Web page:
Improved simulation using digital twins
Prestigious EU funding: FAU involved in international doctoral network
FAU is involved in a new European training network for doctoral researchers. The 14 research projects focus on the question of how to improve modelling and simulation of complex mechanical systems on computers in future. The European Union is providing approximately 3.6 million euros in funding over a period of four years as part of the Horizon 2020 programme, with roughly 250,000 euros being allocated to FAU. The network is being coordinated by Martin-Luther-Universität Halle-Wittenberg (MLU). A total of twelve universities and research institutions from eight different European countries are involved.
According to project coordinator Prof. Dr. Martin Arnold from the Institute of Mathematics at MLU, cables for ski lifts, wiring harnesses in the automotive industry and endoscopes for medical purposes may not appear to have much in common at first sight, but they share one vital characteristic: ‘They are made of highly flexible, slender components reminiscent of tubes or ropes.’ In practice, this means that their behaviour tends to be rather unpredictable. Arnold believes that most companies at the current time prefer to rely on knowledge gained through experience when it comes to new products and projects. What is more, optimising products such as these is a difficult and expensive venture.
This is where the new doctoral network Joint Training on Numerical Modelling of Highly Flexible Structures for Industrial Applications comes into play, involving universities from Belgium, Germany, France, Croatia, Norway, Austria, Slovenia and Spain. Its objective is to create a so-called ‘digital twin’, a virtual prototype which mirrors the original as accurately as possible for use in practical applications. The main aim is not only to model the behaviour of individual components, but also the properties of the entire system. This would allow a great number of simulations to be run even during the development phase which would be helpful, for example, to calculate material wear and tear.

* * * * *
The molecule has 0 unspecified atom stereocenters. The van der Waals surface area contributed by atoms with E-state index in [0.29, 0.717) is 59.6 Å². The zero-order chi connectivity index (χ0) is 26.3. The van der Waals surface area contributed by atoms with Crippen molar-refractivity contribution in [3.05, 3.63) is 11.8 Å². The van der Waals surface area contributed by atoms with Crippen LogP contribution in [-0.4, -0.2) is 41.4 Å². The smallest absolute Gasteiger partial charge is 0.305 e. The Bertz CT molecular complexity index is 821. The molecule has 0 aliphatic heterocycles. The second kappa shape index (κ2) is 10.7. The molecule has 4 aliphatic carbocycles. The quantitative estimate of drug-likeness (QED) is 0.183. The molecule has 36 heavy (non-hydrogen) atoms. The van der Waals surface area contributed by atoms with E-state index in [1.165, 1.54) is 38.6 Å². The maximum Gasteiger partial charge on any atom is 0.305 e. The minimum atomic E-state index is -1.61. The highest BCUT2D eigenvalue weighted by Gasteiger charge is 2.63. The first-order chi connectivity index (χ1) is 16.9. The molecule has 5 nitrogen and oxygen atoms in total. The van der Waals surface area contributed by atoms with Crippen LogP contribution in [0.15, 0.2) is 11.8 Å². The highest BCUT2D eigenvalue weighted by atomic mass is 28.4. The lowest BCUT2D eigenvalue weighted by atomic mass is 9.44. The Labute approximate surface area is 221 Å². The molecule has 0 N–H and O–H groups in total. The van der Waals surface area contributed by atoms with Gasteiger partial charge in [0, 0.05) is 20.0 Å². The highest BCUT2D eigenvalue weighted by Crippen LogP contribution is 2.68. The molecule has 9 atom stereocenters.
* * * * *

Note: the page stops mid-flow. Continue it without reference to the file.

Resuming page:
The research projects are using the so-called beam theory, a model traditionally used in mechanics. It is hoped that the doctoral researchers will be able to discover how the model can be adapted for highly complex technical systems. The spectrum of work covered by the researchers ranges from applied mathematics to mechanics to industry. At FAU, one doctoral researcher from the Chair of Applied Dynamics led by Prof. Dr. Sigrid Leyendecker will work together with Karl Storz Video Endoscopy (Estonia), a leading endoscope manufacturer, to model and simulate endoscopes for use in a medical context. Prof. Dr. Sigrid Leyendecker is also one of the coordinators of the network.
In addition to academic training, the 14 doctoral candidates will also complete a three month internship in a non-academic partner institute, usually a company. They are also expected to spend time at other partner universities participating in the network. One aim of the network is to encourage talented researchers at an early stage of their career.
European doctoral networks are funded by the Marie Sklodowska Curie programme of the European Commission. The aim is to equip young researchers with the skills they need to pursue a career in research or industry. For this reason, 13 non-academic partners are involved in the project alongside European universities and non-university research institutions. Competition for establishing a network is extremely tough. In 2019, funding was only granted to 103 of the 1,341 applications which were considered.
Prof. Dr. Sigrid Leyendecker
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